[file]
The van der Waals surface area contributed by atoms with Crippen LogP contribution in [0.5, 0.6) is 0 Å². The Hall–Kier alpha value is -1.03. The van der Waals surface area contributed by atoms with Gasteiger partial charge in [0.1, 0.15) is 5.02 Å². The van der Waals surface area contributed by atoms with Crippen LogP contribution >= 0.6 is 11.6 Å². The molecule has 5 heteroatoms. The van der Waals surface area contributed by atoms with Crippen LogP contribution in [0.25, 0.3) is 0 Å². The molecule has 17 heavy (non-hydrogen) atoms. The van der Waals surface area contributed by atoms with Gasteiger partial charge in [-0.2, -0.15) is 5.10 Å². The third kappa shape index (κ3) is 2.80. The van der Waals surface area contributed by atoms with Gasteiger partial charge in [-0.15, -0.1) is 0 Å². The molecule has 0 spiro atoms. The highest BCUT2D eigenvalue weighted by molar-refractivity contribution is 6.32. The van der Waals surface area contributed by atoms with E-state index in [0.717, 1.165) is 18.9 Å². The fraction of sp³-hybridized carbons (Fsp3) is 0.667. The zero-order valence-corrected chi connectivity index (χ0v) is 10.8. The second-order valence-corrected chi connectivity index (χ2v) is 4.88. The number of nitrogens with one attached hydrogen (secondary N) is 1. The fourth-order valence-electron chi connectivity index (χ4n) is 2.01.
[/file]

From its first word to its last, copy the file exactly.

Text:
The van der Waals surface area contributed by atoms with Crippen LogP contribution in [0.5, 0.6) is 0 Å². The Hall–Kier alpha value is -1.03. The van der Waals surface area contributed by atoms with Gasteiger partial charge in [0.1, 0.15) is 5.02 Å². The van der Waals surface area contributed by atoms with Crippen LogP contribution >= 0.6 is 11.6 Å². The molecule has 5 heteroatoms. The van der Waals surface area contributed by atoms with Crippen LogP contribution in [0.25, 0.3) is 0 Å². The molecule has 17 heavy (non-hydrogen) atoms. The van der Waals surface area contributed by atoms with Gasteiger partial charge in [-0.2, -0.15) is 5.10 Å². The third kappa shape index (κ3) is 2.80. The van der Waals surface area contributed by atoms with Gasteiger partial charge in [-0.15, -0.1) is 0 Å². The molecule has 0 spiro atoms. The highest BCUT2D eigenvalue weighted by molar-refractivity contribution is 6.32. The van der Waals surface area contributed by atoms with E-state index in [0.717, 1.165) is 18.9 Å². The fraction of sp³-hybridized carbons (Fsp3) is 0.667. The zero-order valence-corrected chi connectivity index (χ0v) is 10.8. The second-order valence-corrected chi connectivity index (χ2v) is 4.88. The number of nitrogens with one attached hydrogen (secondary N) is 1. The fourth-order valence-electron chi connectivity index (χ4n) is 2.01.